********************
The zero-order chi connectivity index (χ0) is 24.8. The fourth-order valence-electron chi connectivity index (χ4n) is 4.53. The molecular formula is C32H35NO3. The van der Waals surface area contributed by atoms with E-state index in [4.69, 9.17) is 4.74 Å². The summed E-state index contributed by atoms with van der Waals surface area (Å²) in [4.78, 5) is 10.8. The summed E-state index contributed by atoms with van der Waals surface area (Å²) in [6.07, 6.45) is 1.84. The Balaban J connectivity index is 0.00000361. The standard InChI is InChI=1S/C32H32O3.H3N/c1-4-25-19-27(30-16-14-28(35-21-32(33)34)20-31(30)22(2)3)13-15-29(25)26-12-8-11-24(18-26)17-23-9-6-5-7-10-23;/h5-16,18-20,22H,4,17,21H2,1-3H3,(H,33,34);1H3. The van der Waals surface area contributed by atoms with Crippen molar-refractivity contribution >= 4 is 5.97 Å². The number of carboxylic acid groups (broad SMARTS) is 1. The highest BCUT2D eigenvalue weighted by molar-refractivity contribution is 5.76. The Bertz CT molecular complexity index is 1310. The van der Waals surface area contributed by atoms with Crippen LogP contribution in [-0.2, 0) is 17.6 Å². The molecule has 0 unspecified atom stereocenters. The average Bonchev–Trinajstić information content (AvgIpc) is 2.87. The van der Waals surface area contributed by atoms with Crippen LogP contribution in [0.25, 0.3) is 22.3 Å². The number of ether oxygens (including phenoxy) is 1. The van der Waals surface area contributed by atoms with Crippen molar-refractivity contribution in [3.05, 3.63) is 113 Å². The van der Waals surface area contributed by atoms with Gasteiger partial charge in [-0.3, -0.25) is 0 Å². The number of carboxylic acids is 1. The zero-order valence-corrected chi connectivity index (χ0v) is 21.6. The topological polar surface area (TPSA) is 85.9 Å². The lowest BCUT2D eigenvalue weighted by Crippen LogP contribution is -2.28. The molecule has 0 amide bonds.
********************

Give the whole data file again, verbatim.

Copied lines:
The zero-order chi connectivity index (χ0) is 24.8. The fourth-order valence-electron chi connectivity index (χ4n) is 4.53. The molecular formula is C32H35NO3. The van der Waals surface area contributed by atoms with E-state index in [4.69, 9.17) is 4.74 Å². The summed E-state index contributed by atoms with van der Waals surface area (Å²) in [4.78, 5) is 10.8. The summed E-state index contributed by atoms with van der Waals surface area (Å²) in [6.07, 6.45) is 1.84. The Balaban J connectivity index is 0.00000361. The standard InChI is InChI=1S/C32H32O3.H3N/c1-4-25-19-27(30-16-14-28(35-21-32(33)34)20-31(30)22(2)3)13-15-29(25)26-12-8-11-24(18-26)17-23-9-6-5-7-10-23;/h5-16,18-20,22H,4,17,21H2,1-3H3,(H,33,34);1H3. The van der Waals surface area contributed by atoms with Crippen molar-refractivity contribution >= 4 is 5.97 Å². The number of carboxylic acid groups (broad SMARTS) is 1. The highest BCUT2D eigenvalue weighted by molar-refractivity contribution is 5.76. The Bertz CT molecular complexity index is 1310. The van der Waals surface area contributed by atoms with Crippen LogP contribution in [-0.2, 0) is 17.6 Å². The molecule has 0 unspecified atom stereocenters. The average Bonchev–Trinajstić information content (AvgIpc) is 2.87. The van der Waals surface area contributed by atoms with Crippen LogP contribution in [0.25, 0.3) is 22.3 Å². The number of ether oxygens (including phenoxy) is 1. The van der Waals surface area contributed by atoms with Crippen molar-refractivity contribution in [3.05, 3.63) is 113 Å². The van der Waals surface area contributed by atoms with Gasteiger partial charge in [-0.3, -0.25) is 0 Å². The number of carboxylic acids is 1. The zero-order valence-corrected chi connectivity index (χ0v) is 21.6. The topological polar surface area (TPSA) is 85.9 Å². The lowest BCUT2D eigenvalue weighted by Crippen LogP contribution is -2.28. The molecule has 0 amide bonds.